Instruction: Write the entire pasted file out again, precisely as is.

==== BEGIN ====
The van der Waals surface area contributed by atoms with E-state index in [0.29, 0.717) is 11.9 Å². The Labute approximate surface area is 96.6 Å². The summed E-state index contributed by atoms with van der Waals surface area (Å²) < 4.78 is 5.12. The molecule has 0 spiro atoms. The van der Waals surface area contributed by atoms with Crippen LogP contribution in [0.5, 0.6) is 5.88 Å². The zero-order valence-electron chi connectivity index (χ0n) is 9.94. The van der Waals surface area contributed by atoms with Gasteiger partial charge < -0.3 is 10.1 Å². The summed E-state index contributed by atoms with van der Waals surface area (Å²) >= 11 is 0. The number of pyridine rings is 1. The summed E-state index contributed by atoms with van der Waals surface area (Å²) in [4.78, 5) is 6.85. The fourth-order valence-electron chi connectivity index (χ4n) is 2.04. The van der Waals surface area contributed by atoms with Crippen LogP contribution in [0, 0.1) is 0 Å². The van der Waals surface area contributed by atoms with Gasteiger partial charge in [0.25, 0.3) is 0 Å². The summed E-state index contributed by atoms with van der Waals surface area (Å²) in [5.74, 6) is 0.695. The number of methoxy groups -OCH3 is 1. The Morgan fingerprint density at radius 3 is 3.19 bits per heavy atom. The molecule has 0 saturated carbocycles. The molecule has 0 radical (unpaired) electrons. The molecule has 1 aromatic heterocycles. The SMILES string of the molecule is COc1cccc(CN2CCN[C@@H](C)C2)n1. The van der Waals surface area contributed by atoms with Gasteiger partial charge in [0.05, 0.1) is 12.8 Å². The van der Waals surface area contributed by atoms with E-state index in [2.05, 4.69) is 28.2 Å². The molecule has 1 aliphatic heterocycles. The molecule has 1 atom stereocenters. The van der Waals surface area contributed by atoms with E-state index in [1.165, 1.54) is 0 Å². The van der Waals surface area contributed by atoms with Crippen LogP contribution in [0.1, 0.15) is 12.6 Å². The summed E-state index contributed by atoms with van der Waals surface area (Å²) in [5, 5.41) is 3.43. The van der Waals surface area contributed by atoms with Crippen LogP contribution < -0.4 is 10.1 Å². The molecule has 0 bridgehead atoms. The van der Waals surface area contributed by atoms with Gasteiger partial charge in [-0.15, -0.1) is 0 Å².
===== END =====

The van der Waals surface area contributed by atoms with E-state index in [0.29, 0.717) is 11.9 Å². The Labute approximate surface area is 96.6 Å². The summed E-state index contributed by atoms with van der Waals surface area (Å²) < 4.78 is 5.12. The molecule has 0 spiro atoms. The van der Waals surface area contributed by atoms with Crippen LogP contribution in [0.5, 0.6) is 5.88 Å². The zero-order valence-electron chi connectivity index (χ0n) is 9.94. The van der Waals surface area contributed by atoms with Gasteiger partial charge < -0.3 is 10.1 Å². The summed E-state index contributed by atoms with van der Waals surface area (Å²) >= 11 is 0. The number of pyridine rings is 1. The summed E-state index contributed by atoms with van der Waals surface area (Å²) in [4.78, 5) is 6.85. The fourth-order valence-electron chi connectivity index (χ4n) is 2.04. The van der Waals surface area contributed by atoms with Crippen LogP contribution in [0, 0.1) is 0 Å². The van der Waals surface area contributed by atoms with Gasteiger partial charge in [0.25, 0.3) is 0 Å². The summed E-state index contributed by atoms with van der Waals surface area (Å²) in [5.74, 6) is 0.695. The number of methoxy groups -OCH3 is 1. The Morgan fingerprint density at radius 3 is 3.19 bits per heavy atom. The molecule has 0 saturated carbocycles. The molecule has 0 radical (unpaired) electrons. The molecule has 1 aromatic heterocycles. The SMILES string of the molecule is COc1cccc(CN2CCN[C@@H](C)C2)n1. The van der Waals surface area contributed by atoms with Gasteiger partial charge in [0.05, 0.1) is 12.8 Å². The van der Waals surface area contributed by atoms with E-state index in [2.05, 4.69) is 28.2 Å². The molecule has 1 aliphatic heterocycles. The molecule has 1 atom stereocenters. The van der Waals surface area contributed by atoms with E-state index in [1.165, 1.54) is 0 Å². The van der Waals surface area contributed by atoms with Crippen LogP contribution in [0.1, 0.15) is 12.6 Å². The summed E-state index contributed by atoms with van der Waals surface area (Å²) in [5, 5.41) is 3.43. The van der Waals surface area contributed by atoms with Crippen LogP contribution < -0.4 is 10.1 Å². The molecule has 0 bridgehead atoms. The van der Waals surface area contributed by atoms with Gasteiger partial charge in [-0.15, -0.1) is 0 Å².